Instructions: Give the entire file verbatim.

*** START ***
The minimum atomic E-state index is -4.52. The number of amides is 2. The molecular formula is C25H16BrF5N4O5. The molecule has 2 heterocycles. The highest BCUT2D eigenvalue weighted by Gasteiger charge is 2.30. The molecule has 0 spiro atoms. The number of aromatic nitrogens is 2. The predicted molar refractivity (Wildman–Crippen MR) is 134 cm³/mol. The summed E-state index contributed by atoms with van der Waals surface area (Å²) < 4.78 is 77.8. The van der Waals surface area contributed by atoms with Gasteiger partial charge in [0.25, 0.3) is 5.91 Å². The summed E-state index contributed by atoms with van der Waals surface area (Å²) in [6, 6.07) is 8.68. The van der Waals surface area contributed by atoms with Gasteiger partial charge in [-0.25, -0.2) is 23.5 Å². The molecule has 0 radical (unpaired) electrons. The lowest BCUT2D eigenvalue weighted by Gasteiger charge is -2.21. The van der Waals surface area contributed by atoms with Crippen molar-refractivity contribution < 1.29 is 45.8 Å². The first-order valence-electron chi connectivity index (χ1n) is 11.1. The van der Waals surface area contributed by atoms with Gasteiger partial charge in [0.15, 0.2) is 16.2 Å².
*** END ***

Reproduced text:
The minimum atomic E-state index is -4.52. The number of amides is 2. The molecular formula is C25H16BrF5N4O5. The molecule has 2 heterocycles. The highest BCUT2D eigenvalue weighted by Gasteiger charge is 2.30. The molecule has 0 spiro atoms. The number of aromatic nitrogens is 2. The predicted molar refractivity (Wildman–Crippen MR) is 134 cm³/mol. The summed E-state index contributed by atoms with van der Waals surface area (Å²) < 4.78 is 77.8. The van der Waals surface area contributed by atoms with Gasteiger partial charge in [0.25, 0.3) is 5.91 Å². The summed E-state index contributed by atoms with van der Waals surface area (Å²) in [6, 6.07) is 8.68. The van der Waals surface area contributed by atoms with Gasteiger partial charge in [-0.25, -0.2) is 23.5 Å². The molecule has 0 radical (unpaired) electrons. The lowest BCUT2D eigenvalue weighted by Gasteiger charge is -2.21. The van der Waals surface area contributed by atoms with Crippen molar-refractivity contribution < 1.29 is 45.8 Å². The first-order valence-electron chi connectivity index (χ1n) is 11.1. The van der Waals surface area contributed by atoms with Gasteiger partial charge in [0.15, 0.2) is 16.2 Å².